At the Department of Geography, University of Zürich (Wilfried Haeberli, Andi Kääb, Martin Hoelzle), various ongoing projects relate to creeping mountain permafrost. They combine photogrammetry, geodesy, geophysics, geomorphology and distribution modelling. One project aims at developing remote sensing techniques for early recognition of glacial and periglacial hazards based on satellite imagery, aerial photography and digital terrain models. On Muragl rock glacier, four 70m deep boreholes some 30m apart, were drilled within the ETH-Mini-Poly project of the three institutes of Geotechnics (Sarah Springman, Lukas Arenson), Geophysics (Hansruedi Maurer, Martin Musil) and VAW (Daniel Vonder Mühll). Sophisticated geophysical surveys included both surface as well as borehole-to-borehole investigations (seismics and radar). Some cores were saved and are being analysed. Borehole logging, vertical and horizontal deformation and temperatures provide the base to assess the geotechnical characteristics, and for long-term monitoring of the rock glacier.
As the PACE project is fully operative now, the main fieldwork at all field sites took place this year. The two Swiss partners (University of Zürich: Wilfried Haeberli, Martin Hoelzle, Catherine Mittaz; VAW-ETH Zürich: Daniel Vonder Mühll, Christian Hauck) intensified their investigation at the Schilthorn site: geophysical surveys, a 14 m deep borehole to measure temperatures and a climate station to determine the energy balance are a first step to the deep drilling, which will be done in 2000. VAW-ETH Zurich organised and participated in the geophysical fieldwork in Sierra Nevada (Spain), Svalbard, Tarfala (Sweden), Valtellina (Italy), Jotunheimen (Norway) and at various sites in the Swiss Alps. A whole range of different methods were used, such as refraction seismics, DC resistivity tomography and various electromagnetic methods in order to evaluate sui-table techniques for the mapping of permafrost. First results were presented at the PACE meeting in Giessen, Germany in October 1999. Possible new establishment of permafrost in glacier forefields is investigated at the Muragl glacier by the University of Trier, Germany (Christoph Kneisel), and in several glacier forefields in the Valais area by the University of Fribourg (Reynald Delaloye).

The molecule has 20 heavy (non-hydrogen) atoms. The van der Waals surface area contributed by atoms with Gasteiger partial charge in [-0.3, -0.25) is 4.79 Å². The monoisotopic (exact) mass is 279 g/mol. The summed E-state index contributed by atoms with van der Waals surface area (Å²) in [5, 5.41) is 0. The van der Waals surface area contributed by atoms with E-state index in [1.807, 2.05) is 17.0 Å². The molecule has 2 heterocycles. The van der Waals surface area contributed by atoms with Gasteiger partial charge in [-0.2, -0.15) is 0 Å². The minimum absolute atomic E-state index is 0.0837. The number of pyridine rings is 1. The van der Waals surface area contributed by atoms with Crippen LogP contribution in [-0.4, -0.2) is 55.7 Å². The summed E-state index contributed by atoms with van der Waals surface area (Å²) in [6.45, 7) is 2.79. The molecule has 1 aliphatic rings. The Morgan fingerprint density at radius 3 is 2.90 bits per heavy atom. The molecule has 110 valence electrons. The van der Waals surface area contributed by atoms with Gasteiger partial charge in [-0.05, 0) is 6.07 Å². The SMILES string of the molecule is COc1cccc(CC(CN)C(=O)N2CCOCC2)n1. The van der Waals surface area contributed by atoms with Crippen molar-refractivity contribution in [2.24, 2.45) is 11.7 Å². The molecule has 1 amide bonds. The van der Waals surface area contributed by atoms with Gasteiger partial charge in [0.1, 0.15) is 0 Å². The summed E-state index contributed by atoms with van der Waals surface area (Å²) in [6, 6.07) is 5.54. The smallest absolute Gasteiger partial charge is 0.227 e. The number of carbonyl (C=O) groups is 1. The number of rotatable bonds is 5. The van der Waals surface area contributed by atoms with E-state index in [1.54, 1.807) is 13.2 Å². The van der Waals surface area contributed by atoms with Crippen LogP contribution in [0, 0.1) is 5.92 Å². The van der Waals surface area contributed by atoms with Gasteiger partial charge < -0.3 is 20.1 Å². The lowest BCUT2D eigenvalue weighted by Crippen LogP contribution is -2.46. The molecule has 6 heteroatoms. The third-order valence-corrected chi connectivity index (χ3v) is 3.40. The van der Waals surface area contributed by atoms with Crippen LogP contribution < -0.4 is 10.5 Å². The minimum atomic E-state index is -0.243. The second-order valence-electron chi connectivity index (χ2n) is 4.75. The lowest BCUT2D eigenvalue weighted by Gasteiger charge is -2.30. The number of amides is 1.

Three PhD theses were successfully completed during the last year: Markus Imhof (University of Berne) investigated the relationship between permafrost and snow especially in the Bernese Alps, including the Schilthorn area. Emmanuel Reynard (University of Lausanne) performed geomorphological and hydrological studies in the Montana area (Valais). Jean-Michel Gardaz (University of Fribourg) wrote his thesis about hydrology in permafrost.
Daniel Vonder Mühll (email@example.com)